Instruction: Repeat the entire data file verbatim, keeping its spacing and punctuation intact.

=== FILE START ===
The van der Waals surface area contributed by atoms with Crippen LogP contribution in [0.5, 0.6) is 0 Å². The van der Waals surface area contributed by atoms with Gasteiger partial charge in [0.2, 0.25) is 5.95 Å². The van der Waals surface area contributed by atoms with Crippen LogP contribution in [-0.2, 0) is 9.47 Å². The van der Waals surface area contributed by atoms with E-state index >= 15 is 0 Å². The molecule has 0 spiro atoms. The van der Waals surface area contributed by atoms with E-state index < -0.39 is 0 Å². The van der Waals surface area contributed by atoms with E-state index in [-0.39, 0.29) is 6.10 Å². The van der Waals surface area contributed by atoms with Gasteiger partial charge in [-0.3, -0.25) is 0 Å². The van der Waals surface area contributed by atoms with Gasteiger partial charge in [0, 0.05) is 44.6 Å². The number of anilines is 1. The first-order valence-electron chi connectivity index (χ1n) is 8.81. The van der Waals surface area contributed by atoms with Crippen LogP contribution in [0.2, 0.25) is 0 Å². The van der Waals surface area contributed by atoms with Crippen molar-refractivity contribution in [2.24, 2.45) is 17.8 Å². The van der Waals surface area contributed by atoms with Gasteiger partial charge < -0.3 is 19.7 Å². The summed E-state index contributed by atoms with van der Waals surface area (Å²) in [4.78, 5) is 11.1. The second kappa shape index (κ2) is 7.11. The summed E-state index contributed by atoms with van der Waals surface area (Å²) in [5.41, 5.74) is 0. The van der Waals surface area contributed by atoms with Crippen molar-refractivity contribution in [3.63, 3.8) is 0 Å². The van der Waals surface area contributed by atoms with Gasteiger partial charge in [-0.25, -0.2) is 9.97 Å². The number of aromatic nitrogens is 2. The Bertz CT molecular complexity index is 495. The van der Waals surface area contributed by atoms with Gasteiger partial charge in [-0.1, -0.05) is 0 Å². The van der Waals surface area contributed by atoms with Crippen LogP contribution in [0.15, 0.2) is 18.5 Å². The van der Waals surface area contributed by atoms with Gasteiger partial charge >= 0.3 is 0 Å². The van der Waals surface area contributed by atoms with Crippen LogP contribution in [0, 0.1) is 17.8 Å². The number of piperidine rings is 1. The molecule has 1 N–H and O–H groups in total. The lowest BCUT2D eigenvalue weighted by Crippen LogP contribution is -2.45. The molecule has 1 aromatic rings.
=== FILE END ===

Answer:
The van der Waals surface area contributed by atoms with Crippen LogP contribution in [0.5, 0.6) is 0 Å². The van der Waals surface area contributed by atoms with Gasteiger partial charge in [0.2, 0.25) is 5.95 Å². The van der Waals surface area contributed by atoms with Crippen LogP contribution in [-0.2, 0) is 9.47 Å². The van der Waals surface area contributed by atoms with E-state index >= 15 is 0 Å². The molecule has 0 spiro atoms. The van der Waals surface area contributed by atoms with E-state index < -0.39 is 0 Å². The van der Waals surface area contributed by atoms with E-state index in [-0.39, 0.29) is 6.10 Å². The van der Waals surface area contributed by atoms with Gasteiger partial charge in [-0.3, -0.25) is 0 Å². The van der Waals surface area contributed by atoms with Gasteiger partial charge in [0, 0.05) is 44.6 Å². The number of anilines is 1. The first-order valence-electron chi connectivity index (χ1n) is 8.81. The van der Waals surface area contributed by atoms with Crippen LogP contribution in [0.2, 0.25) is 0 Å². The van der Waals surface area contributed by atoms with Crippen molar-refractivity contribution in [2.24, 2.45) is 17.8 Å². The van der Waals surface area contributed by atoms with Gasteiger partial charge < -0.3 is 19.7 Å². The summed E-state index contributed by atoms with van der Waals surface area (Å²) in [4.78, 5) is 11.1. The second kappa shape index (κ2) is 7.11. The summed E-state index contributed by atoms with van der Waals surface area (Å²) in [5.41, 5.74) is 0. The van der Waals surface area contributed by atoms with Crippen molar-refractivity contribution in [3.63, 3.8) is 0 Å². The van der Waals surface area contributed by atoms with Gasteiger partial charge in [-0.25, -0.2) is 9.97 Å². The number of aromatic nitrogens is 2. The Bertz CT molecular complexity index is 495. The van der Waals surface area contributed by atoms with Gasteiger partial charge in [-0.1, -0.05) is 0 Å². The van der Waals surface area contributed by atoms with Crippen LogP contribution in [0.15, 0.2) is 18.5 Å². The van der Waals surface area contributed by atoms with Gasteiger partial charge >= 0.3 is 0 Å². The van der Waals surface area contributed by atoms with Crippen LogP contribution in [0, 0.1) is 17.8 Å². The number of piperidine rings is 1. The molecule has 1 N–H and O–H groups in total. The lowest BCUT2D eigenvalue weighted by Crippen LogP contribution is -2.45. The molecule has 1 aromatic rings.